Foreclosure Advice

  • If you are struggling with mortgage payments and want to prevent foreclosure this might help

  • Do not wait until it is too late. In Central Florida mortgage foreclosures are usually 3 1/2 to 4 months in length.

  • Respond to the Summons. You owe the money and you are behind. However, it is a good idea to file a response requesting that notice be sent to your home. Send the original to the Clerk of Court and a copy to the foreclosure attorney who will then have to send notice of the sale date. As a courtesy, the larger foreclosure firms often send notices, but do not count on it. Request it.

  • If you are considering a short sale be careful. A realtor may try to convince you to sell your home for less than you owe, and that may be possible, but you will always have to work with your mortgage lender(s) and seek their approval. Your efforts may delay or avoid a foreclosure, but in some cases you risk having to pay federal income taxes on the windfall you received on the debt the mortgage company wrote off. This problem may arise if you refinanced your home at some point and used part of the loan proceeds to pay off credit card debt or other debts not related to the property. In such a case, even if you file bankruptcy later the taxes owed for the short sale would be a nondischargable, priority debt.

  • Can refinancing save you? It may, but consider the following: What is the new rate and is it adjustable? Is there a balloon payment? Will there be an escrow to handle the taxes and insurance? How much will a mortgage broker cost? Will it close and fund before the sale? People can lose their home waiting for refinancing. Filing Chapter 13 bankrupcty allows you to keep your existing mortgage and terms; you get a chance to catch up.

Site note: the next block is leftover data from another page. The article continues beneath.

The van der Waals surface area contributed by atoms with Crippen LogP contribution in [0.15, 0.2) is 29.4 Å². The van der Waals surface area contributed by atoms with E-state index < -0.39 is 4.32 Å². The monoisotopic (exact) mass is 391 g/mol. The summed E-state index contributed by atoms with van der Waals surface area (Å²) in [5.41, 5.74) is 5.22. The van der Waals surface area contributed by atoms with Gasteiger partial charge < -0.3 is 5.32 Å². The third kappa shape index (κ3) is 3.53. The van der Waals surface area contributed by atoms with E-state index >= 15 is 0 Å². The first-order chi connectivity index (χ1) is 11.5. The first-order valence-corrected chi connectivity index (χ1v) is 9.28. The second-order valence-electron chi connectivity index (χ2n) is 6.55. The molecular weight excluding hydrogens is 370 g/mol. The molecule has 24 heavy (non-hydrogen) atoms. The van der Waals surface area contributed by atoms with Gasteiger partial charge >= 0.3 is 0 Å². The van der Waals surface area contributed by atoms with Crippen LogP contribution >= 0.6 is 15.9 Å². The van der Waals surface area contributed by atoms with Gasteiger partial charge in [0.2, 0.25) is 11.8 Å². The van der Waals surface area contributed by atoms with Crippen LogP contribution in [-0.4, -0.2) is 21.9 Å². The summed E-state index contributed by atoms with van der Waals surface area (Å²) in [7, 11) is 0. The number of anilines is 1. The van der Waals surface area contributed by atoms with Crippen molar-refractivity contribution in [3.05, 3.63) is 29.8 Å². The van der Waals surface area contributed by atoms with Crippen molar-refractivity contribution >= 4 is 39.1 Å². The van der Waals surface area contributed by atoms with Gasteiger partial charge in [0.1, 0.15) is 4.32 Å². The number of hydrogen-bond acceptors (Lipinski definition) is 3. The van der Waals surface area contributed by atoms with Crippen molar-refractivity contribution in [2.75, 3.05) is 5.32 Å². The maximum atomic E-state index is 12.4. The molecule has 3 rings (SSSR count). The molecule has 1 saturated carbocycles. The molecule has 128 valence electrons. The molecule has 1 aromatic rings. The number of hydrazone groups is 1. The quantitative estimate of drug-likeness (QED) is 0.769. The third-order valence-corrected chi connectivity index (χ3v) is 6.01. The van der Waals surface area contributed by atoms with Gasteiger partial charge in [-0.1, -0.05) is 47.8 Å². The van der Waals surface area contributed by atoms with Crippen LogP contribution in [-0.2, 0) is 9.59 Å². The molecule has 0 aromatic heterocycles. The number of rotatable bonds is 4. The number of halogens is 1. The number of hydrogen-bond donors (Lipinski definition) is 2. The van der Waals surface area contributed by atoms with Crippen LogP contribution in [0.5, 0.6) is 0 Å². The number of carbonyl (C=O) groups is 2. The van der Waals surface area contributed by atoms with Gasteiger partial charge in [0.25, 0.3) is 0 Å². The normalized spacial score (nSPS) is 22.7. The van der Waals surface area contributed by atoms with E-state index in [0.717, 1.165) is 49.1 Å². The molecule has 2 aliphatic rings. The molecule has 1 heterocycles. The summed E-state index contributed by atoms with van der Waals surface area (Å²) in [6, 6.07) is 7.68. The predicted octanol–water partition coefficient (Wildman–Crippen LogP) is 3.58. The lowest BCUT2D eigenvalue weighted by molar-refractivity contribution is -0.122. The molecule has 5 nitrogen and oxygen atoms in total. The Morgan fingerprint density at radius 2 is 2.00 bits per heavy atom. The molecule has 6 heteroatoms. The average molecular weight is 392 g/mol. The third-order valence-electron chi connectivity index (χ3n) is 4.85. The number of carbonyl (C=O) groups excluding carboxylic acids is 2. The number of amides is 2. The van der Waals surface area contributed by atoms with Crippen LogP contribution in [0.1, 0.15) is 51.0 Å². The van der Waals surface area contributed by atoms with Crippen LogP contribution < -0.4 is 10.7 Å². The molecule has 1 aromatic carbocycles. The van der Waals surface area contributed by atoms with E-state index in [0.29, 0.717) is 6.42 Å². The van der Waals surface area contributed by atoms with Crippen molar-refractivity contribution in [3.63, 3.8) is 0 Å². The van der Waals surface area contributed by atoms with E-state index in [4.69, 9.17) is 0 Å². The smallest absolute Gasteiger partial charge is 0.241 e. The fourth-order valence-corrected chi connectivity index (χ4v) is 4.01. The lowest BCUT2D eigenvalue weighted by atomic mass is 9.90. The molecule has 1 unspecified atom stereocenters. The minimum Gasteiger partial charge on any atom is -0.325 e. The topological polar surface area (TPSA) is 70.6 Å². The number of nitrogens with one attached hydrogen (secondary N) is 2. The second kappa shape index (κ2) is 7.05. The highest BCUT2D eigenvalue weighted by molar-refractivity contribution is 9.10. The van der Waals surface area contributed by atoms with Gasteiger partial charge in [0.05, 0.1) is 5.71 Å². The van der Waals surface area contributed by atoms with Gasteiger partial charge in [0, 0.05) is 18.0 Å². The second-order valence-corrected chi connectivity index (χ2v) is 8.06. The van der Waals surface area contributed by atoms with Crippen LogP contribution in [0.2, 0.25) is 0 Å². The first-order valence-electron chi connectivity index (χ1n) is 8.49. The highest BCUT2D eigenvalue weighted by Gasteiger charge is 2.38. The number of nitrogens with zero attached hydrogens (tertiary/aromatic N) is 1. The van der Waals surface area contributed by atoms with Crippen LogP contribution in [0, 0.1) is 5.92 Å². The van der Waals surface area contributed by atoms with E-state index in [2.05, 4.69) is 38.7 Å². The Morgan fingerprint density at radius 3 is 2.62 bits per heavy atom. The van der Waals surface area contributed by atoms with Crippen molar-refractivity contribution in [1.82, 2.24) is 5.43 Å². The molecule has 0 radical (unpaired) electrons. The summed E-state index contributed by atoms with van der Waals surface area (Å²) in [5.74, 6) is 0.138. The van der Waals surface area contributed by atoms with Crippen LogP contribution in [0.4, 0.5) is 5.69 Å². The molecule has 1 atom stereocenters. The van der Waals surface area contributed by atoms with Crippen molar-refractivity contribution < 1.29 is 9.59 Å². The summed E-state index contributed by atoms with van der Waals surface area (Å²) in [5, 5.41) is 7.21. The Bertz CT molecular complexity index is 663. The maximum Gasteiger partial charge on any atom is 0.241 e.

• Selling the house now may be an option but this is a very difficult market. Even if you do find a buyer in such a poor market you may be better off filing Chapter 13 bankruptcy and selling the house when things improve and without the pressure of a fast approaching foreclosure.

  • Quit Claiming to investors. If you do make sure you know who you are dealing with and can trust them. If the sale date is fast approaching and nothing is changeing consult with a bankruptcy attorney. Do not be taken advantage of people claiming to "resuce" you from foreclosure.

  • Save money. Even a couple of thousand dollars is a good start. You will need to pay the bankruptcy attorney ($1,500 - $2,000), the credit counseling provider ($25 - $40) and the bankruptcy court filing fee ($299 for Chapter 7).

  • Keep in contact with the bankruptcy attorney. Emergency filings typically cost extra. Complete the pre-filing credit counseling course and have your documents in order. Well in advance of the foreclosure sale date, contact your attorney and things will go a lot smoother.

  • Come to terms with your situation. You may need to downsize your housing cost. Chapter 13 insists you make the regular mortgage payment according the terms of the mortgage; pay the arrears and foreclosure costs. The bankruptcy attorney fees and the trustee are entitled to a significant fee on every dollar paid through the plan. The Chapter 13 payment will be higher. If you are incapable of paying your regular mortgage payment you probably won't be able to pay the additional charges associated with a Chapter 13 bankruptcy plan.

  • Surrendering your home in a Chapter 7 bankrupcty is an option. In this situation the automatic stay goes in to effect. The sale is stopped and cannot be rescheduled until the lender obtains relief from the automatic stay from the judge in your bankruptcy case. While that is all taking place, you'll have time to find an alternate place to live, perhaps rent an apartment and stop worrying.